For many of us, just because ‘it’s Christmas’, it doesn’t mean that life is suddenly a whole lot lighter. In fact, for most family carers of children and adults with severe learning disabilities, it is often a time when routines change, behaviours that challenge increase and the pressure to ensure you and your family have a ‘Merry Christmas’ is firmly upon you.
Perhaps you are unable to put up any decorations as they are a safety concern? Maybe you’re unable to attend any Christmas events with the person you care for, as they can’t tolerate the noise or number of people, and you are struggling for respite to go without them? Or perhaps you simply won’t have to opportunity to spend the Christmas with your relative.
These are common challenges, but between us we have a range of ways to lessen any negative feelings over Christmas, and different ways to enjoy festivities.
We thought we would share some ideas – and hope that you will share yours too!
- Social media can be a wonderful tool for connecting with support groups, and keeping in touch with family and friends, however seeing other families doing activities that are simply not an option for you and your child or relative, can bring about feelings of loss and sadness. If this is the case why not unfollow, but not ‘unfriend’, those on your social media friends list who perhaps post a lot during this period, and once it’s all over, re-follow them! They’ll never know! Remember, despite what we may think, no one’s life is without some form of struggle, or free from pain. After all, we only post what we want people to see, and it’s often only the good stuff!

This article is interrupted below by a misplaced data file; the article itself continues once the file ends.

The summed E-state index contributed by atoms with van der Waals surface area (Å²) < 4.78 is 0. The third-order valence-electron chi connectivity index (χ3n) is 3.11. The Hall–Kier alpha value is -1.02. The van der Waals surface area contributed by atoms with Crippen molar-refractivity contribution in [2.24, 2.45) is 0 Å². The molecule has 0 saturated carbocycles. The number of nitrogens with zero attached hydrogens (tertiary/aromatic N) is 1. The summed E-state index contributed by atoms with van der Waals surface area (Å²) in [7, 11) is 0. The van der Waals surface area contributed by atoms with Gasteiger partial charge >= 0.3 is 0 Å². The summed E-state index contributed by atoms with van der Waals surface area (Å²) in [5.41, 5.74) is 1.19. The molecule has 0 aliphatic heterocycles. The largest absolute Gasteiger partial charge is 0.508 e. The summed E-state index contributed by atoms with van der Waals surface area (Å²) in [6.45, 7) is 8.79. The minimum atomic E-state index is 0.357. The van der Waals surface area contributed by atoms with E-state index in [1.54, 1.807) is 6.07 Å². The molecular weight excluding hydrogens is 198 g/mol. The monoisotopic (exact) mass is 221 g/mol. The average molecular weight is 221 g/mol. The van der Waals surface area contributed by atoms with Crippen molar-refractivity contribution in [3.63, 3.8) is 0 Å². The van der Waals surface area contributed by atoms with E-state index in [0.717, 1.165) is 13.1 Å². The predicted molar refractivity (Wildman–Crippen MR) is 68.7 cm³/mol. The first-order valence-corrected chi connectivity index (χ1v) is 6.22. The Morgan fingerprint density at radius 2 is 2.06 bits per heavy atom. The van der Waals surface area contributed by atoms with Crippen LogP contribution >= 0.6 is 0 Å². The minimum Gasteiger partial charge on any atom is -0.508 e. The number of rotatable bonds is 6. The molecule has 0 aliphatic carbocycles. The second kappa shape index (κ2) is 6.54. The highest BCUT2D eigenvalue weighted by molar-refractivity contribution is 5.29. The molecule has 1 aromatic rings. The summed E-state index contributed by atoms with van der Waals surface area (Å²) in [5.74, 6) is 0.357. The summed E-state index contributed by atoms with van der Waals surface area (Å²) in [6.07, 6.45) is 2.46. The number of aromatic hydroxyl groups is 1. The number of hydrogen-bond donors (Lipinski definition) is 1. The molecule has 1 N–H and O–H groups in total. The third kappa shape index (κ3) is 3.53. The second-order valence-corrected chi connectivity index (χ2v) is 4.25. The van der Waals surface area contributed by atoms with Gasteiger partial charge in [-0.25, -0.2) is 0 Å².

- We are all individuals, different things bring us joy, or entertain us, and this is no different for the family member we are caring for. Accepting the fact that all our relative really wants are some ribbons, or a red fleece, or that we are still purchasing preschool toys for our teenager – year after year, and embracing that is important. The purpose of a gift is to bring happiness to its recipient, whatever it may be.
- Speaking with others who understand, and have shared experiences is important – you are not alone At the CBF we have seen the value of peer to peer support and you might want to:
- Join a Carers Catch Up (Online Zoom support group)
- Book a Listening Ear call (individual call with a trained family carer)
- Join and post on ‘The CBF Family Forum’ (Private Facebook Support Group)
Family carers are hugely skilled at making adjustments that are person centred and practical – for example:
- Putting the decorated Christmas tree outside, visible through a window, if having one inside isn’t possible
- Using window stickers rather than hanging decorations if they will get pulled down
- Ditch the wrapping paper – If your relative finds it difficult to unwrap presents, sometimes it’s best to give as is, or simply pop a bow on top!
- Space out visitors – If your relative finds it overwhelming to be surrounded by too many people all at once, make a little rota and decide amongst you and your friends and family, who will be visiting and when. Give a copy to care staff so they are also aware of plans, which would allow them to prompt your relative and make them aware of who will be arriving next. Make a visual copy for your relative if appropriate.
We know you will have lots of creative solutions you have found that work for your relative – so please do send them in so we can share them as they may help and inspire others.
Whatever your Christmas looks like, however you are choosing to spend it, and whoever you are spending it with, we hope you are as happy as you can be.
Support from the CBF
Family Support Service
We are open at the following times:
Monday – Thursday: 9am – 5pm
Friday: 9am – 3pm
Family Support Service Christmas closure: closing at 3pm on the 23rd December, re-opening 4th January.
We offer information about challenging behaviour to anyone who provides support to a child, young person or adult with a severe learning disability. We can also signpost you to other specialist organisations and sources of information.
Please note we are a small support service so you may not be able to get support straight away. We will support families with urgent concerns as a priority.
The Family Support Service is not a crisis service. If you are in crisis or our service is closed please see here for other organisations that may be able to support you.
Professionals are also welcome to contact the CBF.